You can easily read today’s newspaper, but then struggle to read a child’s book aloud.
For someone with aphasia, this wouldn’t be unusual.
Aphasia is a language disorder that can affect a person’s ability to communicate. It can impair a person’s ability to speak, read, listen, or write – but it does not influence intelligence. Nearly 1 million people in the United States live with aphasia today.
“Aphasia usually is caused by a stroke that damages the parts of the brain that control speech and language,” says Dr. McDougal, Medical Director of Weslaco Regional Rehabilitation Hospital. “But any disease or injury that damages the brain can cause aphasia such as traumatic brain injury, tumors, and neurological disorders.”
Symptoms of Aphasia can range from mild to severe, depending on the location and extent of the brain damage. “Some people with aphasia may have minor problems finding words to communicate complex messages, while others may have lost the ability to read or write,” McDougal says. “But regardless of the severity, most find it frustrating not to be able to communicate like they did before aphasia occurred.”
McDougal says that many people with aphasia are mentally alert, even though their speech may be jumbled, fragmented, or difficult to understand. People with aphasia may have trouble with:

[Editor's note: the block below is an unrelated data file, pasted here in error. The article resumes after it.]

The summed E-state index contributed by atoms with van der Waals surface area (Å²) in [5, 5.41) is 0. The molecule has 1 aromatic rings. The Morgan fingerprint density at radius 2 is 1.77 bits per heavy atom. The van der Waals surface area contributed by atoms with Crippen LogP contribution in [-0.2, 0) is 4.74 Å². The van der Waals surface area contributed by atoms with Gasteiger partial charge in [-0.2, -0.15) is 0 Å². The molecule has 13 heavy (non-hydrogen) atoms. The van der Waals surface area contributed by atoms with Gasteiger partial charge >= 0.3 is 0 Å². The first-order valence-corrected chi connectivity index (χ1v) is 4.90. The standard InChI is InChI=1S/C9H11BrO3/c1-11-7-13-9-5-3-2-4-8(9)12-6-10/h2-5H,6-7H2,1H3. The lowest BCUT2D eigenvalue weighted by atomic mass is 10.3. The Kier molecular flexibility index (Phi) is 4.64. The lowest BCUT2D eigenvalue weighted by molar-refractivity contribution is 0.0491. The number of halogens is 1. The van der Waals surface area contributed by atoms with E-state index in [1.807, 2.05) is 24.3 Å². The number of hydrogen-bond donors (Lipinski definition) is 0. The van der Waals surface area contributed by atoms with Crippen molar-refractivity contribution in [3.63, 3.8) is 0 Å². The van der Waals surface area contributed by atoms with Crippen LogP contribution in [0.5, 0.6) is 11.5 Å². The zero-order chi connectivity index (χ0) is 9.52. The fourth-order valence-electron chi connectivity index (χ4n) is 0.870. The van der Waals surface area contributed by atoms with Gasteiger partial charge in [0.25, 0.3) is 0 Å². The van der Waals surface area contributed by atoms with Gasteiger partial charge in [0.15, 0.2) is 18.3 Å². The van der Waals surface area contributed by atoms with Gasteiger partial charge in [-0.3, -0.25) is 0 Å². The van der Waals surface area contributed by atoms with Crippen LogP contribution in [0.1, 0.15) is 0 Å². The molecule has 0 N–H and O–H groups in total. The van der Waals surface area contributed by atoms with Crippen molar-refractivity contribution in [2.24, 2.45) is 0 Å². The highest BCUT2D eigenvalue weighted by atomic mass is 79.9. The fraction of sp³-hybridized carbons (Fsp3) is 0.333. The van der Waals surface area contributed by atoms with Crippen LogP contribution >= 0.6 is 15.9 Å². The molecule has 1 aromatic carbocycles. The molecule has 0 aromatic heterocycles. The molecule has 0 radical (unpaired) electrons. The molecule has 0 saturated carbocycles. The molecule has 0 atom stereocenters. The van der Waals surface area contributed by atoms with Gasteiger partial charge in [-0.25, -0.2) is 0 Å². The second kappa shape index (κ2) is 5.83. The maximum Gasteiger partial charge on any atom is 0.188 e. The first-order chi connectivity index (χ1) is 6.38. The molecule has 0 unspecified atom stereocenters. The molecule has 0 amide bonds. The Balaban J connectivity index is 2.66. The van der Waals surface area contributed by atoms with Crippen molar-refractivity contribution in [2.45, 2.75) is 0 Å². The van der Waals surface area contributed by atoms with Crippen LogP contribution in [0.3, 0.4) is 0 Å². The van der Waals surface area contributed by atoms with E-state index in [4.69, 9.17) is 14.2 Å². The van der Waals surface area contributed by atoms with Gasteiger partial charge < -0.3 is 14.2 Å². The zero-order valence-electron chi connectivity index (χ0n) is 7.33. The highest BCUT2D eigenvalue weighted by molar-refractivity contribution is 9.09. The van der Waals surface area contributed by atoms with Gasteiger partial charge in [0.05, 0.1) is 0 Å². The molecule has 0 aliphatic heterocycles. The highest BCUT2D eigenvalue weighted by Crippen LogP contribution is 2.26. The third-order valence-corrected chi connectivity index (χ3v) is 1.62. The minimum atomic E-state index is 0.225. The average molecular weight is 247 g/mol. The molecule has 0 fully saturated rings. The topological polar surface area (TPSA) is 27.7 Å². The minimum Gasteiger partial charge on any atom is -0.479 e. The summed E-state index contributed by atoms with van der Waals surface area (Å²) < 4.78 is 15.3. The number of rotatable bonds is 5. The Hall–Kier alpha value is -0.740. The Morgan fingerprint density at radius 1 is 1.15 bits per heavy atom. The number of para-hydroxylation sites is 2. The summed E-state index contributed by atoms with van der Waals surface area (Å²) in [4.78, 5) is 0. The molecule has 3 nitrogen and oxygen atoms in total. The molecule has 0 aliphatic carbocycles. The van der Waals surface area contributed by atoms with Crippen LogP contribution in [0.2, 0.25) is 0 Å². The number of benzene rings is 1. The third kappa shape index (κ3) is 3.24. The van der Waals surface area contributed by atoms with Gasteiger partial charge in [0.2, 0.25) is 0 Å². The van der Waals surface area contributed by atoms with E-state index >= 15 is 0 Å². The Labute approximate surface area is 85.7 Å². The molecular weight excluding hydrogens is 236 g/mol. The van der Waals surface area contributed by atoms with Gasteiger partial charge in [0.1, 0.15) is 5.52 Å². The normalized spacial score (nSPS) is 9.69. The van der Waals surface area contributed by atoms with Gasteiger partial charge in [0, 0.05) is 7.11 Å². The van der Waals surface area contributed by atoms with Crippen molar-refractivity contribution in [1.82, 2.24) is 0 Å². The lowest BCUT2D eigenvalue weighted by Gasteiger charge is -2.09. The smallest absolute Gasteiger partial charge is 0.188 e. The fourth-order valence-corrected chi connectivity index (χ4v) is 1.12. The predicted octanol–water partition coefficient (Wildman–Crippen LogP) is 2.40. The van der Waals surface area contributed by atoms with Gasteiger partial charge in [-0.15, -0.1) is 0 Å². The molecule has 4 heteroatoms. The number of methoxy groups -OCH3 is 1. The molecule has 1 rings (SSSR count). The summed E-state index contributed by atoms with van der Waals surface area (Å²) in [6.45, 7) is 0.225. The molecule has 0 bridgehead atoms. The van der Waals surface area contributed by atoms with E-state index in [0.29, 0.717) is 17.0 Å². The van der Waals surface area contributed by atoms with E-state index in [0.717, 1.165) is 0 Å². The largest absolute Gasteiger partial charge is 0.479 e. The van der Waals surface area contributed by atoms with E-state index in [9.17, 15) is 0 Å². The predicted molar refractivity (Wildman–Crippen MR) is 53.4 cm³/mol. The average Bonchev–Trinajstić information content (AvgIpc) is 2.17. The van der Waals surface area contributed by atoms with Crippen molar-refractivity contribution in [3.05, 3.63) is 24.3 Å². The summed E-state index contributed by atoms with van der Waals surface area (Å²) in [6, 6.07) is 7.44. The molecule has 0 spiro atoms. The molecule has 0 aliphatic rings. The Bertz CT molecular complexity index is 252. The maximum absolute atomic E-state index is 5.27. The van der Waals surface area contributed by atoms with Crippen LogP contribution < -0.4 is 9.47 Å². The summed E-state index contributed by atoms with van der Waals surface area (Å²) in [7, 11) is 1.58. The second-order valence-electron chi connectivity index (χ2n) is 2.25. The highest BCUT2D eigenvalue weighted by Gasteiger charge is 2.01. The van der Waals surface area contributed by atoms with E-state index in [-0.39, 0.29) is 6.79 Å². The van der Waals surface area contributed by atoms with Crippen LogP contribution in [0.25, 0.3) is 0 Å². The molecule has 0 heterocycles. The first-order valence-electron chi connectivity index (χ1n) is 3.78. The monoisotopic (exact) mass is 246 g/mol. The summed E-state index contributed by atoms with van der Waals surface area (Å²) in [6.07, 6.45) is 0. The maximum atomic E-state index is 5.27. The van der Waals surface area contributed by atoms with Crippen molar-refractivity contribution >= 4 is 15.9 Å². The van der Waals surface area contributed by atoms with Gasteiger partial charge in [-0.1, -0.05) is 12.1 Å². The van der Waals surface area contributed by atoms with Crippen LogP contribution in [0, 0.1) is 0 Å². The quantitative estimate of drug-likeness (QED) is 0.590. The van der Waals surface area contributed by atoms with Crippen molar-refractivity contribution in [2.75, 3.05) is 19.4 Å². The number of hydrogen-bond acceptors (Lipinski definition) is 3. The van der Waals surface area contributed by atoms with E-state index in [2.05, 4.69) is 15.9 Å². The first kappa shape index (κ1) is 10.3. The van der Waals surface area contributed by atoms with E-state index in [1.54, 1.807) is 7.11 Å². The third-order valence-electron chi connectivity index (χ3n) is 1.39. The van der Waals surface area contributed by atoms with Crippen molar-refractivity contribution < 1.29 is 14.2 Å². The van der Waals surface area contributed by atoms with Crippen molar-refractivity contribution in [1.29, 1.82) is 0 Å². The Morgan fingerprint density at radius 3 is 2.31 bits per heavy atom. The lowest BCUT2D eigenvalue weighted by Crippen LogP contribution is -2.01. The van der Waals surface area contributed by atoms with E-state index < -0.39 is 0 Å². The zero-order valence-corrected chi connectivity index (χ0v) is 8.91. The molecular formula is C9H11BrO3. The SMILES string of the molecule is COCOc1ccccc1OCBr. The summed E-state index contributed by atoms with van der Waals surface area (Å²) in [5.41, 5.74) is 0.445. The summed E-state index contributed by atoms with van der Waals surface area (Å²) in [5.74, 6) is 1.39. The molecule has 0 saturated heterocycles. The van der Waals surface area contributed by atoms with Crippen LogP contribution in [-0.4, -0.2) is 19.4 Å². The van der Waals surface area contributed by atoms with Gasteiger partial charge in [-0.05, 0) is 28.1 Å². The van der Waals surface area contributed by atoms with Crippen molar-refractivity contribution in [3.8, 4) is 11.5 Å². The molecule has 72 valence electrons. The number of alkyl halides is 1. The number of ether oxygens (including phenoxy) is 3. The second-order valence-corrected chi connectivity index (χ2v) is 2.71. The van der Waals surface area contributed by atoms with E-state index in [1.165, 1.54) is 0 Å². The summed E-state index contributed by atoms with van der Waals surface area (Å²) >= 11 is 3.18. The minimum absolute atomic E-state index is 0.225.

- Finding the “right words.”
- Understanding what others are saying, especially if when it’s said quickly or if it’s a complex thought
- Reading written materials
- Spelling or writing sentences
- According to McDougal, however, aphasia symptoms often can be improved through a collaborative team approach with speech-language pathologists, family members and other professionals such as doctors, nurses, neuropsychologists, and other therapists.
“Aphasia can have a life-long impact on an individual,” he says. “So it’s important to have an ongoing support that allows a person with aphasia to continue practicing communication strategies, explore resources, gain encouragement, and learn how to navigate life best with this disorder.”
At Weslaco Regional Rehabilitation Hospital, the goal of aphasia treatment is to impact a patient’s quality of life by improving confidence to communicate in various situations and to increase willingness to try activities an individual may have once thought her or she could never participate in again.
To best communicate with someone with aphasia, McDougal offers these tips:
Get the person’s attention before you start speaking.
Eliminate background noise. Close windows, shut off televisions or radios, move from a room if other conversations are going on.
Keep it simple. Speak in short, simple sentences, but don’t “talk down” to the individual. He or she is an adult and should be treated as such.
Slow your speech down.
Don’t talk loudly. Keep your voice at a reasonable level unless the individual asks you to speak up.
Be patient. Allow plenty of time for a response. Talk with the individual, not for him or her.
Be creative. Try communicating with writing, gesturing, drawings, facial expressions, and communication tools like an iPad. Encourage the individual to do the same.
Ask “yes” or “no” questions that can be answered simply and without a lot of explanation.
Confirm. Repeat back what he or she is saying.
Ignore or downplay errors. All words don’t need to be produced perfectly to communicate.
By Elsa Quintero